The problem, as I see it, is that these opinions do nothing more than deny that there is any problem going from the one to the other. But this is not so; there is no 'continuity' as claimed. If you have a toothache, the observation, by yourself or by others, of the inflammation, of the nerve or brain activity, or of your behaviour that are related to it, is in no way the same as having the pain. Or : suppose that during various mental experiences you undergo an extensive scanning of your brain (and other bodily) activity, including electrical, chemical and any other possible aspects, which are made objective, independent of what you experience, so that you and others can observe them on a screen or in other ways : none of the details of these observations, nor any synthesis of them, can possibly be identical, or continuous, with what you experience subjectively, including your (secondary) observation activity. Furthermore, it seems to me that the important point for epistemologies is to include subjects, which have been excluded from reality for the last 2500 years, and indeed most fiercely by analytical epistemologists; the central aspect is not the body of the subjects, but their experience (which includes the experience of their bodies).
MOODEY: I AGREE THAT THERE IS NO CONTINUITY BETWEEN AN "OUTSIDE" VIEW OF HUMAN EXPERIENCE AND THE "INSIDE" VIEW OF THE EXPERIENCING PERSON. BUT AS LONG AS WE RECOGNIZE THAT THESE ARE DIFFERENT PERSPECTIVES, I DON'T SEE ANY CONTRADICTION BETWEEN THEM EITHER. IT SEEMS TO ME THAT DIFFERENT PERSPECTIVES CAN BE COMPLEMENTARY AND MUTUALLY ENRICHING.
Johnson appears to base himself on a realistic epistemology, without considering that this implies traditional metaphysics. Actually he rejects metaphysics - as well as objectivism - explicitly : 'one of the greatest obstacles to a general acknowledgment of the embodiment of mind ... is the persistence of ... the representational theory of mind ... [that] has its source in dualistic metaphysical views' (p.112). I quite agree that a complete de-construction of metaphysics-ontology is required for a valid access to 'consciousness' and the 'mind-brain relation' puzzle : because metaphysics-ontology is by definition a discipline that deals with mind-independent reality. And that in turn excludes, by definition, the mind, which cannot be mind-independent, from reality. But then he wants, nevertheless, to present 'the ontological framework that is required for a theory of cognition as embodied' (p.145), and he talks about ontology a great deal throughout his book, without mentioning that ontology is a branch of metaphysics and excludes the mind.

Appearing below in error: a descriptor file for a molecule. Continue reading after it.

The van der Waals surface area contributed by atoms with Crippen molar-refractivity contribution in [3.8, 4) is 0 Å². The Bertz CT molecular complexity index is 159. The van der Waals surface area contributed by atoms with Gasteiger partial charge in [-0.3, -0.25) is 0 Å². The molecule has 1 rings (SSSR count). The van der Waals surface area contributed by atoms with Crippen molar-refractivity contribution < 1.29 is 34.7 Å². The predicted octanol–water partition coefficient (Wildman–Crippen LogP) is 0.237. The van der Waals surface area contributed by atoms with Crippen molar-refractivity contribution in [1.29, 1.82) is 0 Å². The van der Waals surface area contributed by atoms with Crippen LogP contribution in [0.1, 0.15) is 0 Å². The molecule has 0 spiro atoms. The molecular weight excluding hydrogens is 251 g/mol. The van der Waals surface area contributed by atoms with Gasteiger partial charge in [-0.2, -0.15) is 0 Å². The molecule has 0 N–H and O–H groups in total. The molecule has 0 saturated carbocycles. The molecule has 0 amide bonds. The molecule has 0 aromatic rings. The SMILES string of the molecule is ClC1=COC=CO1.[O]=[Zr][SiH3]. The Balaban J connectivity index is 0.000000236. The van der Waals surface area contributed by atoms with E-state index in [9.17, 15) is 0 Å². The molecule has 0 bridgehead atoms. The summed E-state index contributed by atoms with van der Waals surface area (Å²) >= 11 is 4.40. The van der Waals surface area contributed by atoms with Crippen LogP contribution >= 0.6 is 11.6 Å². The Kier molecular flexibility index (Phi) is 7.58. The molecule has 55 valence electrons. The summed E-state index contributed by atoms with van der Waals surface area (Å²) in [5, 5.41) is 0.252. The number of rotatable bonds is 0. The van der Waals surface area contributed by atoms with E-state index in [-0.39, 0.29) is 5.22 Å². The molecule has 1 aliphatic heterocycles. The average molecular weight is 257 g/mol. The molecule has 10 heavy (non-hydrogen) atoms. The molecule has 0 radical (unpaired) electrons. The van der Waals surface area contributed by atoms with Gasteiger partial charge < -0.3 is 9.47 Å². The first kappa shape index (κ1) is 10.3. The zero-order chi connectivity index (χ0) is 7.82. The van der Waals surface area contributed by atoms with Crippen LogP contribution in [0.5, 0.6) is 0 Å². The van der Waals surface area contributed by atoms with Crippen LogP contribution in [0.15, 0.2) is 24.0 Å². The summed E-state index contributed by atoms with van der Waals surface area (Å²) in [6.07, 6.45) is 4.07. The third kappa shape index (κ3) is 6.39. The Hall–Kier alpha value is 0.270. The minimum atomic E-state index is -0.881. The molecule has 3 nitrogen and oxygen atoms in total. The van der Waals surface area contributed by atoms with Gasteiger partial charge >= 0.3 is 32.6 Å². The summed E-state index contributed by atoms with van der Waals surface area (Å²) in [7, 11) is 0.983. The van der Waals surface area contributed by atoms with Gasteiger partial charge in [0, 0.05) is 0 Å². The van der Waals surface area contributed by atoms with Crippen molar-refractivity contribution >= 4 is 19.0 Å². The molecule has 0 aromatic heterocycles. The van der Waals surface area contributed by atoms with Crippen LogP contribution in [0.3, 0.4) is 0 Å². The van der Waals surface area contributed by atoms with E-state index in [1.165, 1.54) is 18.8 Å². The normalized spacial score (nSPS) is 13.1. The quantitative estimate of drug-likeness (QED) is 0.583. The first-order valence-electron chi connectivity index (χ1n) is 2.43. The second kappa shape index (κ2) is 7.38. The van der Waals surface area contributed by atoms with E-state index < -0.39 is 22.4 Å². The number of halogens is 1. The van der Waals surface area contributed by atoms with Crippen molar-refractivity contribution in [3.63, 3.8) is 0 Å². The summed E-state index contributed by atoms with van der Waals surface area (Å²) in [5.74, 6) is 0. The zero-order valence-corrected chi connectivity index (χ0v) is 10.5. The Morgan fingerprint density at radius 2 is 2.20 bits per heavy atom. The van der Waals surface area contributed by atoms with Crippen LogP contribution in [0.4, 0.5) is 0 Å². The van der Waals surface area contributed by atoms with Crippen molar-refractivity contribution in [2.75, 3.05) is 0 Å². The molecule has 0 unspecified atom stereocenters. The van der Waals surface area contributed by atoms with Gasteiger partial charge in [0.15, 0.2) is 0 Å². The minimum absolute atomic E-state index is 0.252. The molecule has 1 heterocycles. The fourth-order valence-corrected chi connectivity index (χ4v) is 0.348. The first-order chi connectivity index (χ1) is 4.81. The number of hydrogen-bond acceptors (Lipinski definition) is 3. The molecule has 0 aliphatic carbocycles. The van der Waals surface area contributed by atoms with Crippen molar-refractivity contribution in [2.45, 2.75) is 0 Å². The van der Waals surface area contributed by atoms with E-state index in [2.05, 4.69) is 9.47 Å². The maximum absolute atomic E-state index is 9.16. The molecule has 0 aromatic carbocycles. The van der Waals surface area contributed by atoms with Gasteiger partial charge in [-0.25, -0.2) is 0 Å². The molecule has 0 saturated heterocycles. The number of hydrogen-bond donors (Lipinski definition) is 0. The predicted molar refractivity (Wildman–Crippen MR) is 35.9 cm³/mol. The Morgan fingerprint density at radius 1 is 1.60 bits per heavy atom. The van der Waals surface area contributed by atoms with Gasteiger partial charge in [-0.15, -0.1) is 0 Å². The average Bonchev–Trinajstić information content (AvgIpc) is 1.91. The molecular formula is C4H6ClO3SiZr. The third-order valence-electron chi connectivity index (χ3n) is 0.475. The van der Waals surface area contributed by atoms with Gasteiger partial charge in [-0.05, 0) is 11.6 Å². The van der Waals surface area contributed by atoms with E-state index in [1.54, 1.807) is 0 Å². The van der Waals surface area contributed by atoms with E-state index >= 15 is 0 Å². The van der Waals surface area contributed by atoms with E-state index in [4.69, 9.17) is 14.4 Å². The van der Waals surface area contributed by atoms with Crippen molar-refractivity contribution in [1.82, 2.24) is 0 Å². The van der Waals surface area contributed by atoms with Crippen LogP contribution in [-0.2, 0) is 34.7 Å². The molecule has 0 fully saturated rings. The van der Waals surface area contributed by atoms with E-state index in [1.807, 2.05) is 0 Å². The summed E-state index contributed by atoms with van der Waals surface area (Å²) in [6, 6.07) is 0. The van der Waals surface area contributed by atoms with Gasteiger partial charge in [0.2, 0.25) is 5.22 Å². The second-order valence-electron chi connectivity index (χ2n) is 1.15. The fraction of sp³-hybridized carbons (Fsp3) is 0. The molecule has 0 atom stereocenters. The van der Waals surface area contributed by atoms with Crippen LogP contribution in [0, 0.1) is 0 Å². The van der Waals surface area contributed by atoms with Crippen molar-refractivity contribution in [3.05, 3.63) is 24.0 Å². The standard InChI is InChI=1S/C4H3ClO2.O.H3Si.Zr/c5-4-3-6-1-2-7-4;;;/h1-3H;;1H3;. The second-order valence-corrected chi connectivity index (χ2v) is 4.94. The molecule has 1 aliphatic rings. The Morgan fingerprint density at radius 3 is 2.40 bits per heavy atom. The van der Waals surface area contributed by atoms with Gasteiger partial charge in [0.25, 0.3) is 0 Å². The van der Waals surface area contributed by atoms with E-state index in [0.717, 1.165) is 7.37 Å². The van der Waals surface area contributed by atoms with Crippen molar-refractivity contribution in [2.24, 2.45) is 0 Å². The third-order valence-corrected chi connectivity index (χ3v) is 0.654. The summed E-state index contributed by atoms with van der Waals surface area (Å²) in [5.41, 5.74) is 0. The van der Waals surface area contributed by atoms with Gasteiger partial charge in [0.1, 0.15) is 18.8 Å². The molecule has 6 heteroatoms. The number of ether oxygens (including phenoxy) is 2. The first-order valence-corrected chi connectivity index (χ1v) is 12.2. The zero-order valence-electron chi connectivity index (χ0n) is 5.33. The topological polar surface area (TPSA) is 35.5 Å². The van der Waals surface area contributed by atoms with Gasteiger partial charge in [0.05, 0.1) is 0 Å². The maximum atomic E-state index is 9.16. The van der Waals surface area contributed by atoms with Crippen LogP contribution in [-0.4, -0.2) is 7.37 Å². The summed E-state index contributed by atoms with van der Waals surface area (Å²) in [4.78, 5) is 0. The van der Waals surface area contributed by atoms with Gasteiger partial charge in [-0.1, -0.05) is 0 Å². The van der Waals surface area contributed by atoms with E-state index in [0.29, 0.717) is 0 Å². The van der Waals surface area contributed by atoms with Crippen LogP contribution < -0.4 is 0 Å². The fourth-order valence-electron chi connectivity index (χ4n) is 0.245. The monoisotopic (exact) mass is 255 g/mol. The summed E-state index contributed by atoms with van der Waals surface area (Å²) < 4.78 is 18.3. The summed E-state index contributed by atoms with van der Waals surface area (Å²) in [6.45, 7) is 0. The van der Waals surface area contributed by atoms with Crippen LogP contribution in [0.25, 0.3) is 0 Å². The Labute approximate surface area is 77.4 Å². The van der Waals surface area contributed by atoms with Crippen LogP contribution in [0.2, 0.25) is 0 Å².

MOODEY: HERE I PART COMPANY WITH JOHNSON, EVEN WITH THE JOHNSON THAT IS PART OF THE LAKOFF AND JOHNSON COLLABORATION. I DON'T REJECT METAPHYSICS-ONTOLOGY. I THINK THAT MY EMBRACING OF THE GOAL OF MAKING TRUER STATEMENTS ABOUT THE WORLD ENTAILS A KIND OF REPRESENTATIONAL THEORY OF MIND (CRITICAL REALIST, RATHER THAN NAÏVE REALIST). I DO NOT AGREE THAT A "COMPLETE DE-CONSTRUCTION OF METAPHYSICS-ONTOLOGY IS REQUIRED FOR A VALID ACCESS TO 'CONSCIOUSNESS.'" (ACTUALLY, I THINK "CONSCIOUSNESS" IS A HOPELESSLY ABSTRACT CONSTRUCTION, AND WOULD LIKE TO SEE IT BANISHED FROM DISCOURSE. WE HAVE CONSCIOUS EXPERIENCES AND INTENTIONS, BUT THAT DOES NOT JUSTIFY USING THE REIFIED NOUN FORM "CONSCIOUSNESS."
Actually Johnson explicitly denies (Chapter 3) the existence of the 'I' as central organizer, just as analytic philosophy has been doing, in a manner reminiscent of, among others, Crick and Dennett, without supplementing this opinion by showing the need for structuring a self : to achieve unity of experience and action. 'I' is not a ready-made object - and this seems to be the problem, despite his rejection of objectivism - it needs to be structured, created, like a work of art (does a poem 'exist' ? if so, where ? before, or after, it has been written down ? printed in an objective book ?) Despite not being a ready-made object, the subject is in charge, and has to 'make meaning'. Suppose you drive a car, who is responsible for safe driving ? Do you tell the policeman to write a speeding ticket to your environment ? Or you want to learn to play piano : is it enough to say that your body wants it, together with your cortex and piano ? Even though Johnson claims he rejects objectivism and wants phenomenology instead : non-objectivity is typically a problem for objectivists, not for phenomenologists. No one can start thinking from anywhere but his subject-inclusive experience. And besides, Johnson uses the terms 'I' and 'we' and 'you' frequently throughout his book, without any evident hesitation.
MOODEY: BRAVO! I AGREE THAT IT IS INCONSISTENT FOR ANYONE WHO DENIES THE EXISTENCE OF "I" AS A CENTRAL ORGANIZER TO USE THE FIRST PERSON SINGULAR CONFIDENTLY IN WRITING OR SPEECH. TO PUT IT IN MICHAEL POLANYI'S TERMS, THE CONFIDENT USE OF "I" IS A TACIT AFFIRMATION OF THE REALITY OF "I." AT THE VERY LEAST, IT SEEMS THAT JOHNSON, LIKE MOST EVERYONE ELSE, HAS TO SPEAK AND WRITE "AS IF" THERE WERE A CENTRAL ACTIVE PRINCIPLE CALLED "I."
The underlying fallacy of objectivism is the unannounced (implicit) ontological leap of faith from gestalt-formation to metaphysical mind-independent reality, which includes (and approves) entities like bodies and cortices and environments as real, but not those without prior spontaneous gestalt-formation such as the unstructured matrix of subjective experience and the self-structure that is created within it. Thus the - unintended - effect of the 'embodiment' notion is yet another futile attempt to reduce the subject to an object. The body is supposed to replace the mind, which has been declared persona non grata. Without further clarification, the term 'embodiment' will remain opaque, like the term 'the mind-brain' which is used (also as a 'mantra', perhaps) by neuro-philosophers. The denial of the subject shows most clearly why, despite his emphasis on art and feelings, Johnson's view is not able to deal with problems like consciousness and the mind-brain relation.